Residents urged to shop local

As the COVID-19 pandemic continues to loom, the number of monthly business closures have doubled.

Since January 2020, Canada has been seeing an upwards trend of closures in the country. Statistics Canada found that over 88,000 businesses closed down in April alone, which is double the number of closures compared to April of the previous year. The province with the highest number of closures is Ontario, which accounted for approximately 39,000 of the country’s closures in April.

Businesses in the retail sector are among the top places that have been affected by the pandemic, having nearly 9,000 closures across Canada in April. This is approximately a 218 per cent increase from the previous year.

When the pandemic first started, fashion store Pretty Thingz was one of the many to close for two months. However, owner Rita Kanda recalls that business started picking up for them in the summer.

“We are very fortunate to be open,” Kanda said days before York Region’s December 14th lockdown. “As many rules and restrictions are introduced around certain regions we become slower.”

Though local stores like Pretty Thingz have struggled most months since the start of the pandemic, major companies like Amazon continues to be a top competitor among many businesses.

“I can definitely say that places like Walmart and Amazon are always a threat to small businesses especially now as many people want value for their money during uncertain times,” Kanda said. “I believe these larger retailers have a much stronger buying power and can offer lower and more competitive prices, it’s a one-stop shop and it’s convenient for people.”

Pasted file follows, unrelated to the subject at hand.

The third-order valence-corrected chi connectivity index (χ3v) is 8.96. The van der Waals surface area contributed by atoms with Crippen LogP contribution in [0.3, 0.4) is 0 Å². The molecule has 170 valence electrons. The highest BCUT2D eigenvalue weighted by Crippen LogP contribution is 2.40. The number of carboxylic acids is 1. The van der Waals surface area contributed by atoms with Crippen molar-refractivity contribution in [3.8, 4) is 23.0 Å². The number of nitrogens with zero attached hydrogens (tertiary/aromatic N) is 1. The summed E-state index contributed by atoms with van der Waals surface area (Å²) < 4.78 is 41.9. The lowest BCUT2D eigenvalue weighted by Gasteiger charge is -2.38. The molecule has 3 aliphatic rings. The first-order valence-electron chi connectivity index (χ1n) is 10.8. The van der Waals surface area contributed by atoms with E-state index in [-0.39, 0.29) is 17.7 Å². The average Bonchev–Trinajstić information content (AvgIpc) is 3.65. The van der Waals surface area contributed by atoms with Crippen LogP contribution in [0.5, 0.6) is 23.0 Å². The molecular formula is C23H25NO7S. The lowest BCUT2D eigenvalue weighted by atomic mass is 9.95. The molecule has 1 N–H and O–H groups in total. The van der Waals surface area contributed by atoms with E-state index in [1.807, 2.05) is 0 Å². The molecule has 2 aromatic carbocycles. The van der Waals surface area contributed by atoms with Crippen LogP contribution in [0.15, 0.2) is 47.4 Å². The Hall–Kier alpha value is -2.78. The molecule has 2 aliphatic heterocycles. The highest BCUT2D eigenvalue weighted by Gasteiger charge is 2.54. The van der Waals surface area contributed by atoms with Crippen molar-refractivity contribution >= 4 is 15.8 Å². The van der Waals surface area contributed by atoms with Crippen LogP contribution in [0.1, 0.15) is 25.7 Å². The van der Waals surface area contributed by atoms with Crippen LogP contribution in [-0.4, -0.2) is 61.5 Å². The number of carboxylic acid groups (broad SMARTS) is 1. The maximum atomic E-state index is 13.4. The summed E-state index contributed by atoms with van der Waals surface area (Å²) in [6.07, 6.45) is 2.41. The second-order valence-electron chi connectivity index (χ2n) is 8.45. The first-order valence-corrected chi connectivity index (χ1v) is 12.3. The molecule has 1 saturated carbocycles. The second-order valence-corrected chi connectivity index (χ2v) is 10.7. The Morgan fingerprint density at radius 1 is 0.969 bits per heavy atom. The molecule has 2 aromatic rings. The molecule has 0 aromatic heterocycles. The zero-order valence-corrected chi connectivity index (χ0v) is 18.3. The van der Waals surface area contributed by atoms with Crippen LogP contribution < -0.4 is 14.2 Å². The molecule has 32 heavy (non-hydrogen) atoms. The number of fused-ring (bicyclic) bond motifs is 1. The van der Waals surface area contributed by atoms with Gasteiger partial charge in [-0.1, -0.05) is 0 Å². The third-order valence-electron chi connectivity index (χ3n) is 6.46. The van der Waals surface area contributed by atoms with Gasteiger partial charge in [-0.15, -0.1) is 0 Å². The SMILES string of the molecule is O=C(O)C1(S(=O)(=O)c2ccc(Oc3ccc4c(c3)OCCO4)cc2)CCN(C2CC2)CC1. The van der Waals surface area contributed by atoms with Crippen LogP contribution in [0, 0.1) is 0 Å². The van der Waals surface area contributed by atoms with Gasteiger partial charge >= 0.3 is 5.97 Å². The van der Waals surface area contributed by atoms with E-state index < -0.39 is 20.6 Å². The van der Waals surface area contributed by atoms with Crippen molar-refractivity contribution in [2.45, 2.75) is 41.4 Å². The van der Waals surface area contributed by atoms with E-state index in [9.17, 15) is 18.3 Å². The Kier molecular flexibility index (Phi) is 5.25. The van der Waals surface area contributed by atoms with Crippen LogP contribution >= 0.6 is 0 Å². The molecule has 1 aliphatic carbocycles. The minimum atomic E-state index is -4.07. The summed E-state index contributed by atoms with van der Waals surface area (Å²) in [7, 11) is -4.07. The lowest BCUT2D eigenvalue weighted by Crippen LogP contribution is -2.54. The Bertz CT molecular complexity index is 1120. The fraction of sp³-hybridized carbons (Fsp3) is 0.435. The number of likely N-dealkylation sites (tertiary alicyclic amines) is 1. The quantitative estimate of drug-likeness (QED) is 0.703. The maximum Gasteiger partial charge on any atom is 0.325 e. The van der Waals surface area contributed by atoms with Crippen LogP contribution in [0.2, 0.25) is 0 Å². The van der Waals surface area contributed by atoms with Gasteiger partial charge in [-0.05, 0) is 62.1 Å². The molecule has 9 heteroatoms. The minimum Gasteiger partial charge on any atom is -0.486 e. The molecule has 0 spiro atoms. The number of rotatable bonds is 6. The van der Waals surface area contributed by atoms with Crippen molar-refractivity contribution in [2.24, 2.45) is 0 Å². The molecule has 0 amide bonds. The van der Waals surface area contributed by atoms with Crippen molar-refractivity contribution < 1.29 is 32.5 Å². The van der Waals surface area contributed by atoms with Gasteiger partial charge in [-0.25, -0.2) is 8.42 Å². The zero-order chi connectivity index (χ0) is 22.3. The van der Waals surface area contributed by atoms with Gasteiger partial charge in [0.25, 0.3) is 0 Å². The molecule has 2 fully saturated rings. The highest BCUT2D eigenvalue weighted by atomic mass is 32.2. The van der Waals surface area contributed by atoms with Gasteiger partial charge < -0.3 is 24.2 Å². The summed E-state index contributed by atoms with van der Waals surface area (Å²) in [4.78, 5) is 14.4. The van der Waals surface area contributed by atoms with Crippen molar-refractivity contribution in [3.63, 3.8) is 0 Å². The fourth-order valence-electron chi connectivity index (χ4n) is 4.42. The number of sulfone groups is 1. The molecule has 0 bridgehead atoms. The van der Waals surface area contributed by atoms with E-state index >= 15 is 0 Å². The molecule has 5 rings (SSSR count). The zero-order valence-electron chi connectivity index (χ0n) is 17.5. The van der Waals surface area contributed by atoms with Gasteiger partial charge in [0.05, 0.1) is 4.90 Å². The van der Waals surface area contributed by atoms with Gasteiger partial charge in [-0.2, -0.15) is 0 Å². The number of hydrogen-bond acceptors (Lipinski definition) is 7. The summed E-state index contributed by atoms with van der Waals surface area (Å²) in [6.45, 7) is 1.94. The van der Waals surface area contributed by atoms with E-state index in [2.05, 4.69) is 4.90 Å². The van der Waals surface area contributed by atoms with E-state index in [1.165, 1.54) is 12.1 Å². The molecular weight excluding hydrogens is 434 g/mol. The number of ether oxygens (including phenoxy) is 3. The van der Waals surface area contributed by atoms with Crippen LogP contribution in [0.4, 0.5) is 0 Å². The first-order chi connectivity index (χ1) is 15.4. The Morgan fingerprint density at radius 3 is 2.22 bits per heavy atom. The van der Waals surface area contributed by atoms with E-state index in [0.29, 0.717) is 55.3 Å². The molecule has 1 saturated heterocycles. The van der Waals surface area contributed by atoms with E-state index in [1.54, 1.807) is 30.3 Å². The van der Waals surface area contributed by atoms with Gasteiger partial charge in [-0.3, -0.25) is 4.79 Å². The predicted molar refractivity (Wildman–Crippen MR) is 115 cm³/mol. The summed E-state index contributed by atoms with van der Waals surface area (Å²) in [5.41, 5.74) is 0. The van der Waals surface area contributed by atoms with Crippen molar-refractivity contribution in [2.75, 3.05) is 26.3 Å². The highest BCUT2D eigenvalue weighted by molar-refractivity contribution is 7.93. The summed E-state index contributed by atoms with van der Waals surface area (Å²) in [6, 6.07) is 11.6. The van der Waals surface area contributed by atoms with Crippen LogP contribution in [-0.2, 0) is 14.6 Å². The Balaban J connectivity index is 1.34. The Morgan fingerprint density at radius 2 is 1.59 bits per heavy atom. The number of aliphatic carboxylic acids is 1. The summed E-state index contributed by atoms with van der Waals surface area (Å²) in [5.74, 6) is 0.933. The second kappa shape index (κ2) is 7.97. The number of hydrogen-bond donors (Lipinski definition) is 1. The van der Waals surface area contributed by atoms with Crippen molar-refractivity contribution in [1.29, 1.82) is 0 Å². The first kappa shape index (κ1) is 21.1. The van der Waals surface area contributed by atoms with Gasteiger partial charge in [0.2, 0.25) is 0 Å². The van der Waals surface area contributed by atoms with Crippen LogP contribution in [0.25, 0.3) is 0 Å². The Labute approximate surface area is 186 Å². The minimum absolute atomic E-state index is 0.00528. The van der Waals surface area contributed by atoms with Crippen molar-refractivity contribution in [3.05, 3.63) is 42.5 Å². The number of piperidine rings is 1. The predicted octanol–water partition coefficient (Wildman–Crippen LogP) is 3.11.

In the third quarter of 2020, Amazon generated revenue of more than $96 billion.

“I think it’s crucial during this time to help all of our local shops and businesses,” Kanda said. “No matter what, Amazon and Walmart will survive the pandemic but many small shops who rely on the community for support will find it much more challenging to compete against the larger branded stores.”

For Kanda, she says that what separates local stores from major companies is that shopping local supports different facets of the community.

“We hire local people from the community and give them job opportunities, and with that, we are able to support local charities like 360kids,” she said. “Money kept in the community helps other businesses and the people stay strong.”


Photo: Fashion and accessories story Pretty Thingz located on Main Street Unionville.

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